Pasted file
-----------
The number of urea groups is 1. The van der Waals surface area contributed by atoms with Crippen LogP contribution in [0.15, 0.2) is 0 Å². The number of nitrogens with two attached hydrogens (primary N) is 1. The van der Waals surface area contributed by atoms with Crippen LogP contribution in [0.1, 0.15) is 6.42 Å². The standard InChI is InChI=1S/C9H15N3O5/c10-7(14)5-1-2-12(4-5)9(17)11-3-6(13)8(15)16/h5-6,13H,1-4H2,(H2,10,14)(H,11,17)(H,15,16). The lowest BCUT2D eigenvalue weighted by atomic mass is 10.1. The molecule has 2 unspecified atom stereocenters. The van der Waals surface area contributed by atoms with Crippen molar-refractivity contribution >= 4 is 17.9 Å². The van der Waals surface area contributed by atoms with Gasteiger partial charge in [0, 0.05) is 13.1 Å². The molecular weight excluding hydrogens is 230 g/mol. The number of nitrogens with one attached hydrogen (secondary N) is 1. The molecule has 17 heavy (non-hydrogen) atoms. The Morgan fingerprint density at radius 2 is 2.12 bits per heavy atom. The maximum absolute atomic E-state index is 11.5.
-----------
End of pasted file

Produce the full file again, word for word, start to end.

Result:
The number of urea groups is 1. The van der Waals surface area contributed by atoms with Crippen LogP contribution in [0.15, 0.2) is 0 Å². The number of nitrogens with two attached hydrogens (primary N) is 1. The van der Waals surface area contributed by atoms with Crippen LogP contribution in [0.1, 0.15) is 6.42 Å². The standard InChI is InChI=1S/C9H15N3O5/c10-7(14)5-1-2-12(4-5)9(17)11-3-6(13)8(15)16/h5-6,13H,1-4H2,(H2,10,14)(H,11,17)(H,15,16). The lowest BCUT2D eigenvalue weighted by atomic mass is 10.1. The molecule has 2 unspecified atom stereocenters. The van der Waals surface area contributed by atoms with Crippen molar-refractivity contribution >= 4 is 17.9 Å². The van der Waals surface area contributed by atoms with Gasteiger partial charge in [0, 0.05) is 13.1 Å². The molecular weight excluding hydrogens is 230 g/mol. The number of nitrogens with one attached hydrogen (secondary N) is 1. The molecule has 17 heavy (non-hydrogen) atoms. The Morgan fingerprint density at radius 2 is 2.12 bits per heavy atom. The maximum absolute atomic E-state index is 11.5.